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"Very happy with the service and kept me informed at all times."
Service & MOT
"We were kept informed as the work progressed, which is always good."
"Faultless service from start to finish. Car picked up from home and dropped back after the service. Time keeping perfect and prices low. Would recommend."
"Very pleasant service. Explained everything clearly befpre doing any work. Will be going back next year."
"Quality customer servive in contact during day, can’t fault them"
"These guys are really good and very helpful i would recommend these guys to anyone 10out of 10 for me and the price was fantastic too"
Great friendly service
"I am extremely happy with the service."
"Really good customer service, contacted me when mot was completed to inform we what needed doing and explained why. Good prices for really good work. Would definitely recommend this garage!"
"They were very friendly can't say about quality of work"
Power Assisted Steering, or ‘PAS' as it is also known, is a mechanism that helps you to steer your car. In most vehicles, the PAS relies on a hydraulic system to aid turning the vehicle's wheels. If you have ever driven a car with no Power Steering you will have most certainly noticed the difference between having PAS and not. Power Steering used to be a luxury in certain vehicles, but nowadays it is almost standard in every type of vehicle.
In the early days of the automotive industry, power-assisted steering was a luxury and was only available in high-end vehicles. Most new cars now have it as standard. That’s because they’ve become heavier, with wider tyres and front wheel drive, and would be extremely difficult to drive without PAS. This makes a car not only more pleasant to drive, but safer to drive too.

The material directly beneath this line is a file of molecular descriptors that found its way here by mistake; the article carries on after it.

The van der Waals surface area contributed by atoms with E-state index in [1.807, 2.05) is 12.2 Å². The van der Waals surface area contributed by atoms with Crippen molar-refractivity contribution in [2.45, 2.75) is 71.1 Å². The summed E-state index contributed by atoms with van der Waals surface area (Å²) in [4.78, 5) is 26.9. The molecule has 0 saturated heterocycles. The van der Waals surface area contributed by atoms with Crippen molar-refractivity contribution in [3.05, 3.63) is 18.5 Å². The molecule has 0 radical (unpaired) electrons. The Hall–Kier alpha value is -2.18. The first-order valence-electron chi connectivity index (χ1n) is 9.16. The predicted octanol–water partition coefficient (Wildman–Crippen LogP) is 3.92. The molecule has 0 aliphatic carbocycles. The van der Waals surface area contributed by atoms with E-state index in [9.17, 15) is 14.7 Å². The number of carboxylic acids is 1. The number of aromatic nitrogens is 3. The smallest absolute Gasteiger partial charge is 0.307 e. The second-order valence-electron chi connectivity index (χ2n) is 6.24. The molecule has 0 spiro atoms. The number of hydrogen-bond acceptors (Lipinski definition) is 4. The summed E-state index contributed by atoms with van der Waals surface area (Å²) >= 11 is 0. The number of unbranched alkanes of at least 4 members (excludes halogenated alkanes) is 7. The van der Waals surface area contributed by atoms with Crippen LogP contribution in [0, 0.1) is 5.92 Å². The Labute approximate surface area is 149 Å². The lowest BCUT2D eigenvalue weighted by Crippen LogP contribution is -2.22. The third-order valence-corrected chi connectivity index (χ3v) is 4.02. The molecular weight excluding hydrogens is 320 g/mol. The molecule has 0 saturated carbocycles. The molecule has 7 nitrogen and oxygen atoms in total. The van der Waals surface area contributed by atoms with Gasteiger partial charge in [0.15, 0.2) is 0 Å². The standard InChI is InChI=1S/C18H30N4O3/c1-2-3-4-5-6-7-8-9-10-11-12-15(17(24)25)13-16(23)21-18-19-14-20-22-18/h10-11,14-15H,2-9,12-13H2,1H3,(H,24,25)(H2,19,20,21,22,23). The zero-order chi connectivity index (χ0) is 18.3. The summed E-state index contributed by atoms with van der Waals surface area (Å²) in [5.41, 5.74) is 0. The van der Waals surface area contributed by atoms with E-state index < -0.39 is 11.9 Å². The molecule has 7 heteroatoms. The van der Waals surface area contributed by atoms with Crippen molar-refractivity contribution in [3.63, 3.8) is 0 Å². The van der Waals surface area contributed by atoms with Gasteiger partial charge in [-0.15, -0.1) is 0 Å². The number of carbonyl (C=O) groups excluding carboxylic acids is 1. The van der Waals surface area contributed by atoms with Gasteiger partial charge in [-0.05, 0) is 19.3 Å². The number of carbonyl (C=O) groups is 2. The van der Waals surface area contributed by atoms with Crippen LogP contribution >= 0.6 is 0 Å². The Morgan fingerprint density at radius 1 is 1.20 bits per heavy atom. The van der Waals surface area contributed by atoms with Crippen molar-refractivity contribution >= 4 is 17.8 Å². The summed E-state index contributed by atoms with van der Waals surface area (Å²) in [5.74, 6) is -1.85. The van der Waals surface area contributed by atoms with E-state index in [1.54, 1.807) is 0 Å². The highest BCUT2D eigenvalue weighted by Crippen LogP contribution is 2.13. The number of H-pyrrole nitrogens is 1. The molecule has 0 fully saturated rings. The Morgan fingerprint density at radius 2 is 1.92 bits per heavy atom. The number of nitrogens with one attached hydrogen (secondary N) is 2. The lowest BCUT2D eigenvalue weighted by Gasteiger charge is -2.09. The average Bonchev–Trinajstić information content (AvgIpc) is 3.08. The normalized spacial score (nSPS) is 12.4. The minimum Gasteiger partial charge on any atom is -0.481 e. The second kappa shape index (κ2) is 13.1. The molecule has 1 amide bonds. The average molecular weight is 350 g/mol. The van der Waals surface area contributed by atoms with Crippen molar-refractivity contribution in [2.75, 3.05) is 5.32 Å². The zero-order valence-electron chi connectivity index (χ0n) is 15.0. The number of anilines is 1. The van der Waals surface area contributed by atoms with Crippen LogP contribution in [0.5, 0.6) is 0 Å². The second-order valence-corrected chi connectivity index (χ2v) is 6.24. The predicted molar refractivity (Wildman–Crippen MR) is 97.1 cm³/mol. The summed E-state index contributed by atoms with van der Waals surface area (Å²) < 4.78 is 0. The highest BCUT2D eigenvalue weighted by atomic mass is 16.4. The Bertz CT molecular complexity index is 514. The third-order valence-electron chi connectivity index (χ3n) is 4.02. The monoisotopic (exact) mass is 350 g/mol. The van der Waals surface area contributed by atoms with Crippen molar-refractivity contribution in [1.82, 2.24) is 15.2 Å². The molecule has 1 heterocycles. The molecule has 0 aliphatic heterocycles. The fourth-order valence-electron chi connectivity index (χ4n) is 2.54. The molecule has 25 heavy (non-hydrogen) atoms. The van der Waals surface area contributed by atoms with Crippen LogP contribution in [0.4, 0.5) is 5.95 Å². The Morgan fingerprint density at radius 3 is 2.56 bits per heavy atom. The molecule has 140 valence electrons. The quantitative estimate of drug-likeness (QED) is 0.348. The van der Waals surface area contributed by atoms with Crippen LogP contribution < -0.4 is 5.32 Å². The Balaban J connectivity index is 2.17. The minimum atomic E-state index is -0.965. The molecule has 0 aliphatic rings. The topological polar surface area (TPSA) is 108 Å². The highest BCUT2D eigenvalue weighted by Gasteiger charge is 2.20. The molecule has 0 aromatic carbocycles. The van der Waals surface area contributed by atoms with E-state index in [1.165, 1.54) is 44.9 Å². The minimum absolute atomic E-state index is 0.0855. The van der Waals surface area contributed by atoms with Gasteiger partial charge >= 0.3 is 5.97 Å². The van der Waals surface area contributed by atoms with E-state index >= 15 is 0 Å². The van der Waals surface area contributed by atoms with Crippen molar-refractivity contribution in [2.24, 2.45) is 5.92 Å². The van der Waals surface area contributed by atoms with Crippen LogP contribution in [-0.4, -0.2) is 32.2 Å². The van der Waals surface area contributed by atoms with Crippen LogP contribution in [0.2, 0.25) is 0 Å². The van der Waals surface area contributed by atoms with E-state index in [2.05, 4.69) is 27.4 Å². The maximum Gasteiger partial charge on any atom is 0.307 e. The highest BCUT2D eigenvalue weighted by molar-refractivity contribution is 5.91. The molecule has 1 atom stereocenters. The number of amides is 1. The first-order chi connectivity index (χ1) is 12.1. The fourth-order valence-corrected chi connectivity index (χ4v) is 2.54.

There are two types of hydraulic power-assisted steering: rack & pinion and the recirculating ball. Rack & pinion is the most common. The recirculating ball is far less common and only really exists in vans and trucks. Both have high-pressure hoses that connect the steering rack to the two sides of the centre seal. One hose sends hydraulic fluid from the power-steering pump to the steering mechanism, while the other directs fluid back to the pump. When turned left or right, the steering wheel’s steering mechanism allows the hydraulic fluid to pass to respective side of the steering rack, pushing the seal and rack in the necessary direction.
Electric power-assisted steering is fully electric. The wheels of the car receive direct assistance from an electric motor which is mounted on either the steering rack or steering column or directly to the steering rack. Sensors decide how much assistance to apply at any time.
When hydraulic fluid lubricates and seals the power-steering pump and hoses to prevent corrosion it can leak or gradually become less effective, making it harder to turn the steering wheel. Typically, a mechanic will check hydraulic fluid levels during an annual service.
If the electric motor fails, power-assisted steering will stop working, so the motor would need replacing. As with any electrical system, software problems can occur, necessitating an update.
How can you save money (and the environment) while you drive?
As every garage owner will tell you, there are some tried and tested ways to cut down on your petrol costs (and consumption) while you’re out and about in Wolverhampton or beyond. One is to shut your windows. If you can hear that wind noise in your car it’s costing you more to drive. This is because the car becomes less aerodynamic and has to work harder to motor along. Removing a roof rack will improve your fuel efficiency for the same reason. Another useful tip is to combine short trips into one; each time you drive after your car has been parked for a while the engine will be cold and need to use a lot more fuel for the first 5 miles or so. If you do one trip from school drop-off to supermarket to office you’ll use far less fuel than if you do all those trips individually.
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